Boyd no longer offers trust-me plans. The problem with these products, he says, is their renewal rates are unknown, and in recent years they have been lower than new money rates. “People are looking for safety today, not risk,” he says.

Furthermore, “I want people to be happy with their purchase years from now, not just in the first year.”

Still, if interest rates start to rise, agents might want to consider the more traditional products after all, says Alexander. In particular, he recommends using FAs with portfolio rate financing, not block rate financing. The former is likely to pay a rising credited interest rate as general portfolio rates rise, while the latter locks in particular rates, he explains.

Another strategy from Boyd: Stay open to using different carriers. Some previous carrier partners may have had rating downgrades or other changes that make them less attractive in todays environment, he explains.

Some of the highest FA rates right now are from fraternal societies, and some fraternals will accept business from brokers, adds Alexander.

One suggestion, concerning company ratings, meets with mixed reviews, however. Some producers maintain that conditions are such that agents should at least consider offering products from B+ rated companies as well as companies rated A.

The rates offered by B+ companies tend to be higher than those of A-rated carriers, which boast greater strength, explains Boyd. He says he discusses the differences with clients, but that “most go for the product from the B+ company, because of the rates.”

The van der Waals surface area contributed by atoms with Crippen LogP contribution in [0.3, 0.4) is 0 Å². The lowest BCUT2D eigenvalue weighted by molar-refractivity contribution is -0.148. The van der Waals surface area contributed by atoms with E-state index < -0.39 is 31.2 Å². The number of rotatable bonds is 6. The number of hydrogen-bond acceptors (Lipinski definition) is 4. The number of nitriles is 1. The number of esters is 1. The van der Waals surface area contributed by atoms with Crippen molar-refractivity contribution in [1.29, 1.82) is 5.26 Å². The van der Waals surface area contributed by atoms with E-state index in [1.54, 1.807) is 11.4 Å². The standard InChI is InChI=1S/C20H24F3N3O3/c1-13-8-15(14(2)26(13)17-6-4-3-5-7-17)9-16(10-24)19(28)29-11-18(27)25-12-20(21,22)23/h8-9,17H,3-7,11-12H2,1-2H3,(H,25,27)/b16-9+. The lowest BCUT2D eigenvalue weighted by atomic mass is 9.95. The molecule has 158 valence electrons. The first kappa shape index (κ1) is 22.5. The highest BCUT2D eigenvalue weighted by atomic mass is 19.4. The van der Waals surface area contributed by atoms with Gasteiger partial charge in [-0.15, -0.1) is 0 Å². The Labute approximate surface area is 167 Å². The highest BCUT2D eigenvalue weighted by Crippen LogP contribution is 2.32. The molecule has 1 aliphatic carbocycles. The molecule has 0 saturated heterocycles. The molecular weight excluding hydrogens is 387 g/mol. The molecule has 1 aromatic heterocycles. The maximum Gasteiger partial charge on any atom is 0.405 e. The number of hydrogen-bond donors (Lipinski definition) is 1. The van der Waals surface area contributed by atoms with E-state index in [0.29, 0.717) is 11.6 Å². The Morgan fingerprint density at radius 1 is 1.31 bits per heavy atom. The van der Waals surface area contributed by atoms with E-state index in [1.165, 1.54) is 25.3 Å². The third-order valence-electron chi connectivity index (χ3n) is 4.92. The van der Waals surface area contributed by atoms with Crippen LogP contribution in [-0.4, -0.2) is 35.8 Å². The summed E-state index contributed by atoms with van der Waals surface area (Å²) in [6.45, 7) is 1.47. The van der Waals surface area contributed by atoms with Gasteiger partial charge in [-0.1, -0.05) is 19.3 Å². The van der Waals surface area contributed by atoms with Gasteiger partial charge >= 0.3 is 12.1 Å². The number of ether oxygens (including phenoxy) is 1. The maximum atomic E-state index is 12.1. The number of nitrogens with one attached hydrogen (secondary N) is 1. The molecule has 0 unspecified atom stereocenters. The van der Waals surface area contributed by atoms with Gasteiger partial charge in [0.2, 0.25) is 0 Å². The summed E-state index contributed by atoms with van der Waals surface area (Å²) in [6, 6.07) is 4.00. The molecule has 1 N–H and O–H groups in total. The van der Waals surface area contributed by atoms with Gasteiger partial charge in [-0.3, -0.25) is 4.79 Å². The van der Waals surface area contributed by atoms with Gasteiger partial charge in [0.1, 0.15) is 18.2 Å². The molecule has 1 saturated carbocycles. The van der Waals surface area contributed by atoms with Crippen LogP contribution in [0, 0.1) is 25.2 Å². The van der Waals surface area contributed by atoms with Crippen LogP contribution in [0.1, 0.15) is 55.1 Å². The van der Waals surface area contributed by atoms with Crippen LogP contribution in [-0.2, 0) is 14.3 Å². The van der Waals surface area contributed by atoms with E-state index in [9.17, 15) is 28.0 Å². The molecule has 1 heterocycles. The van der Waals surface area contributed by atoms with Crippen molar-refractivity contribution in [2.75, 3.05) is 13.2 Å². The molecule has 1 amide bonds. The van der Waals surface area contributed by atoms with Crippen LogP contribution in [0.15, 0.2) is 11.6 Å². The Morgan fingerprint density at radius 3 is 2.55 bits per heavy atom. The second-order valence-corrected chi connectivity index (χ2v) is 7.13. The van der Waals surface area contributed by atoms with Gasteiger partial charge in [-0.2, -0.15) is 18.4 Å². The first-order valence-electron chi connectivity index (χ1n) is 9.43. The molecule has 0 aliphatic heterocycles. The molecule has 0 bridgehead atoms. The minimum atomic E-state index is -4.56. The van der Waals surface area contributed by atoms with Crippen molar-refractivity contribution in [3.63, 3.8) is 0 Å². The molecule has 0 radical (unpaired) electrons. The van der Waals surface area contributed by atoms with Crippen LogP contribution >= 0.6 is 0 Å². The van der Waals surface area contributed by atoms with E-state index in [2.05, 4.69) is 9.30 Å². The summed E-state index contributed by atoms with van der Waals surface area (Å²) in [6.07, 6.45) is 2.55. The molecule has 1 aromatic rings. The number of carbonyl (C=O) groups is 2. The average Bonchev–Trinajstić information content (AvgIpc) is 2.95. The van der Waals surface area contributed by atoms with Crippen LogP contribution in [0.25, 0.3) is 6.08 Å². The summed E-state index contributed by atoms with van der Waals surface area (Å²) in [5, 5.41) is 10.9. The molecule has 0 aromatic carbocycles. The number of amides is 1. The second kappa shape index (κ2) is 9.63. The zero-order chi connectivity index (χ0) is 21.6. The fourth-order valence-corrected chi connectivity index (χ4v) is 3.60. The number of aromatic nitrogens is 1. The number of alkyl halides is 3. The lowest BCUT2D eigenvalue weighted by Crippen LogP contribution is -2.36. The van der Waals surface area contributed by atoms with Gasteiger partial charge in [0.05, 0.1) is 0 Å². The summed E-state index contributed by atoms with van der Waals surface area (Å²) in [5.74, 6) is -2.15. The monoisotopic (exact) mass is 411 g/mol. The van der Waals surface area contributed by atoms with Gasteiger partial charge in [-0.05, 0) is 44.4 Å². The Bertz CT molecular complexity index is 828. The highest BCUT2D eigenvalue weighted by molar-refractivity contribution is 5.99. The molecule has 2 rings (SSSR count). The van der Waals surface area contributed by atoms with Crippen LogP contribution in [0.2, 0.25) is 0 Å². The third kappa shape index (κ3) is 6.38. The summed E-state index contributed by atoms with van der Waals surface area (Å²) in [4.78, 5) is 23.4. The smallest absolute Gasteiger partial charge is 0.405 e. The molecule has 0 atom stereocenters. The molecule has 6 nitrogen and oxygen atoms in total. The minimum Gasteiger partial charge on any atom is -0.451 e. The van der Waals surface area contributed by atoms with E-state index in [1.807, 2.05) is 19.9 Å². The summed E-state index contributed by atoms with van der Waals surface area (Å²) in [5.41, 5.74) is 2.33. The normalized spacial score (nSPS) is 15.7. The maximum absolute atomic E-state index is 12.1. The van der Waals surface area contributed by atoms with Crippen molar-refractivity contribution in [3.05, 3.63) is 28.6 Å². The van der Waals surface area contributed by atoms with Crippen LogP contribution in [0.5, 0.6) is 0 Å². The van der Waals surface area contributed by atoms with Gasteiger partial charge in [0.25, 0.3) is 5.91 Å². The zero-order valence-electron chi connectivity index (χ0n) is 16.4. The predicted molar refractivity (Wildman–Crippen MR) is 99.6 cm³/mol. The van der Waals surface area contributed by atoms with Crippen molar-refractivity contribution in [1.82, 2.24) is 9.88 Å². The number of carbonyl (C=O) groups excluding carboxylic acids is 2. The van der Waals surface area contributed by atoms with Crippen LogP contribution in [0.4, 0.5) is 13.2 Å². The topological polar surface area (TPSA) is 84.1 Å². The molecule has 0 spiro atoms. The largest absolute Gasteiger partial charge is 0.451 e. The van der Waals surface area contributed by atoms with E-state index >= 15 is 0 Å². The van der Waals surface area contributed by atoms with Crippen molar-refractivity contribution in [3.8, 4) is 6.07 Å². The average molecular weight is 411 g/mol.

Those who want a high quality company do choose the A-rated company, Boyd adds, and they knowingly take the lower interest rate.

However, Nadolna of Illinois is firmly against using anything but A-rated companies. “Some B or B+ companies may be perfectly solid, and there may be very good reasons for their ratings” that may not pose risk to clients, he allows.

Even so, he thinks defensive caution is the better way to go. “I dont want to be in a situation where someone says, why did you get me into that company?” he explains.

Fisher, the Dallas broker, says he will recommend B+ companies–if he has checked them out and found them suitable. Given the number of rating downgrades in the past year, he adds, “I generally feel much better about using a company whose B+ rating was just reaffirmed than one whose A- rating has not been reaffirmed.”

The message for FA agents today, sums up Nadolna, is to be flexible. For instance, “be facile” and “be willing to move from company to company. Do your due diligence. And have a lot of wholesalers, because not all of them “have the same product.”

Finally, start thinking of fixed annuities as “an” answer for the client, not “the” answer, he says.

“Dont let the numbers (about declining policies available for sale or average interest rates) govern what you do,” adds Fisher. Products are still around that pay better rates than bank CDs, he stresses, and there are plenty of customers who want those products, even if the policies pay less than previously.


Reproduced from National Underwriter Life & Health/Financial Services Edition, August 18, 2003. Copyright 2003 by The National Underwriter Company in the serial publication. All rights reserved.Copyright in this article as an independent work may be held by the author.